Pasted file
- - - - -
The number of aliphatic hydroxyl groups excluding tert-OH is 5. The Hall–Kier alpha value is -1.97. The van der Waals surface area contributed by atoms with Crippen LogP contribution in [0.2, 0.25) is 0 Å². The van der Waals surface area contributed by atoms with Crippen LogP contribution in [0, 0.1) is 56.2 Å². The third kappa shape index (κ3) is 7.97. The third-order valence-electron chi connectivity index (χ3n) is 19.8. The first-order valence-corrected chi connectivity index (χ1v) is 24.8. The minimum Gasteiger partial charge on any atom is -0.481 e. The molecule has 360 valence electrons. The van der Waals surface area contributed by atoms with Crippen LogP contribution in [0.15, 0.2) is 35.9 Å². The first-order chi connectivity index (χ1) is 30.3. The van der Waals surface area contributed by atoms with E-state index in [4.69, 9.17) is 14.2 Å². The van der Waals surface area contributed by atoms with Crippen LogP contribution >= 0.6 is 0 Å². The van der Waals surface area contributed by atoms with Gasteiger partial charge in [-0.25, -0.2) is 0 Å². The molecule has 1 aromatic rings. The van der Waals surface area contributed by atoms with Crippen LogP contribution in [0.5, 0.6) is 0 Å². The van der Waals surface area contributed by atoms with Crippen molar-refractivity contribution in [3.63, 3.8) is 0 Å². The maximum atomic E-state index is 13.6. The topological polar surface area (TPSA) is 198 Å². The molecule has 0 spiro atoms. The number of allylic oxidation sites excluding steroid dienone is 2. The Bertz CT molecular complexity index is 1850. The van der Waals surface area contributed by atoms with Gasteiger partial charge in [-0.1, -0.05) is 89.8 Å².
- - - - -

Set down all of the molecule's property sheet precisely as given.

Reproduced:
The number of aliphatic hydroxyl groups excluding tert-OH is 5. The Hall–Kier alpha value is -1.97. The van der Waals surface area contributed by atoms with Crippen LogP contribution in [0.2, 0.25) is 0 Å². The van der Waals surface area contributed by atoms with Crippen LogP contribution in [0, 0.1) is 56.2 Å². The third kappa shape index (κ3) is 7.97. The third-order valence-electron chi connectivity index (χ3n) is 19.8. The first-order valence-corrected chi connectivity index (χ1v) is 24.8. The minimum Gasteiger partial charge on any atom is -0.481 e. The molecule has 360 valence electrons. The van der Waals surface area contributed by atoms with Crippen LogP contribution in [0.15, 0.2) is 35.9 Å². The first-order chi connectivity index (χ1) is 30.3. The van der Waals surface area contributed by atoms with E-state index in [4.69, 9.17) is 14.2 Å². The van der Waals surface area contributed by atoms with Crippen LogP contribution >= 0.6 is 0 Å². The van der Waals surface area contributed by atoms with Gasteiger partial charge in [-0.25, -0.2) is 0 Å². The molecule has 1 aromatic rings. The van der Waals surface area contributed by atoms with Crippen LogP contribution in [0.5, 0.6) is 0 Å². The van der Waals surface area contributed by atoms with Crippen molar-refractivity contribution in [3.63, 3.8) is 0 Å². The maximum atomic E-state index is 13.6. The topological polar surface area (TPSA) is 198 Å². The molecule has 0 spiro atoms. The number of allylic oxidation sites excluding steroid dienone is 2. The Bertz CT molecular complexity index is 1850. The van der Waals surface area contributed by atoms with Gasteiger partial charge in [-0.1, -0.05) is 89.8 Å².